Decision making and aging
How and why does the character of decision making change in the later stages of normal, healthy adulthood? How might the weaknesses be offset and the strengths exploited, more than is customary today, particularly in medical contexts? The plan of the chapter is as follows: First, we discuss the special nature of decision making. Particular attention is directed to characteristics that make it especially difficult to even discuss notions like age-related "declines," a topic of traditional importance in gerontology. We then address a concept that appears to have considerable significance for discussions of age differences in decision making—decision modes. The remaining and most extensive sections of the chapter are identified with elements of what is arguably the most central mode, "analytic" decision making. In each of those sections, we first sketch the basic decision theoretic concepts. We then discuss plausible as well as documented age differences in how and how well people approach the given activities. We also consider the practical challenges and opportunities those differences represent.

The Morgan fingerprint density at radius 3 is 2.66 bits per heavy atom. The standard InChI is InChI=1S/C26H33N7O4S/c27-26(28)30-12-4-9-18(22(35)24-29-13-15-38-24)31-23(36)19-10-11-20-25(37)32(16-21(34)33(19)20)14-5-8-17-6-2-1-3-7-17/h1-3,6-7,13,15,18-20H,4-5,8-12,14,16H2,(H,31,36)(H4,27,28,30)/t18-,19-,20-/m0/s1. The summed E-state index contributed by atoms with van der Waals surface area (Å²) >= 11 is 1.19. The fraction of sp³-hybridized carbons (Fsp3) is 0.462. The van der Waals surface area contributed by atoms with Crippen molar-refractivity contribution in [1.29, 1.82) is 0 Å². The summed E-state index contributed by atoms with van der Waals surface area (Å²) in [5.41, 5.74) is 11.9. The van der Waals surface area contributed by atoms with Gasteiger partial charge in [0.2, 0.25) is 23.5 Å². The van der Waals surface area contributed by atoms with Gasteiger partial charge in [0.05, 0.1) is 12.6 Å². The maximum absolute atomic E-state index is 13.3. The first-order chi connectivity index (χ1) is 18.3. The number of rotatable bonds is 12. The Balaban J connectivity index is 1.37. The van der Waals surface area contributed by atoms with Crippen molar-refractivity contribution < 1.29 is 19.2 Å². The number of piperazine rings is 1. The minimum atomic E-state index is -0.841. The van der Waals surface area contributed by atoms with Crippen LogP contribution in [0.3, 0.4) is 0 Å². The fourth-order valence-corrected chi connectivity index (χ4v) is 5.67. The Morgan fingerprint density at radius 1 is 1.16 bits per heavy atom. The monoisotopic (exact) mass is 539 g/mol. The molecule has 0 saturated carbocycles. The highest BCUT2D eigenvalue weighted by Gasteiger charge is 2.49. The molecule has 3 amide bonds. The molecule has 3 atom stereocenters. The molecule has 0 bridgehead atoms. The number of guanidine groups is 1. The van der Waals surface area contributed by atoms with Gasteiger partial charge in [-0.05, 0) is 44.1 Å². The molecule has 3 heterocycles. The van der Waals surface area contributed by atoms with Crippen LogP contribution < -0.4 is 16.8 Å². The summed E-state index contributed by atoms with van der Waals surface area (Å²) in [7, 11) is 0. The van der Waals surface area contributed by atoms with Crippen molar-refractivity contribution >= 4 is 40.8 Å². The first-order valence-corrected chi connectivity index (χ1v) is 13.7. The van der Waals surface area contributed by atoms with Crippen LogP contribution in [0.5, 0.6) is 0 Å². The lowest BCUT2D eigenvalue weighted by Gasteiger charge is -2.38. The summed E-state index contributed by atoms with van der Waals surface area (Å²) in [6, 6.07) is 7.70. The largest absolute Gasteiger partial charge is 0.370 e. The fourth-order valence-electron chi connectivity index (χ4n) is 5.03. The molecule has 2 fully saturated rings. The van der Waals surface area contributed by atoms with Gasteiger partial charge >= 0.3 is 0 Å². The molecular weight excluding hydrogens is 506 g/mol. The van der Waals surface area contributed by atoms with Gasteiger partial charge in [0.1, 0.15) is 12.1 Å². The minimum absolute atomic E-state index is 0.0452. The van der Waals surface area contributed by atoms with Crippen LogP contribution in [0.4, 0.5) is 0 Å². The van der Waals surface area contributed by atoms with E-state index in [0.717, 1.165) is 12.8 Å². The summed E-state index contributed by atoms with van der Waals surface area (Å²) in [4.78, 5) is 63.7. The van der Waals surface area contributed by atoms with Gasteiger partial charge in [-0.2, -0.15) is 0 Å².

Yates, J. F., & Patalano, A. L. (1999). Decision making and aging. In D. Park, R. Morrell, & K. Shifren (Eds.), Processing of medical information in aging patients: Cognitive and human factors perspectives (pp. 31-54). Mahwah, NJ: Erlbaum.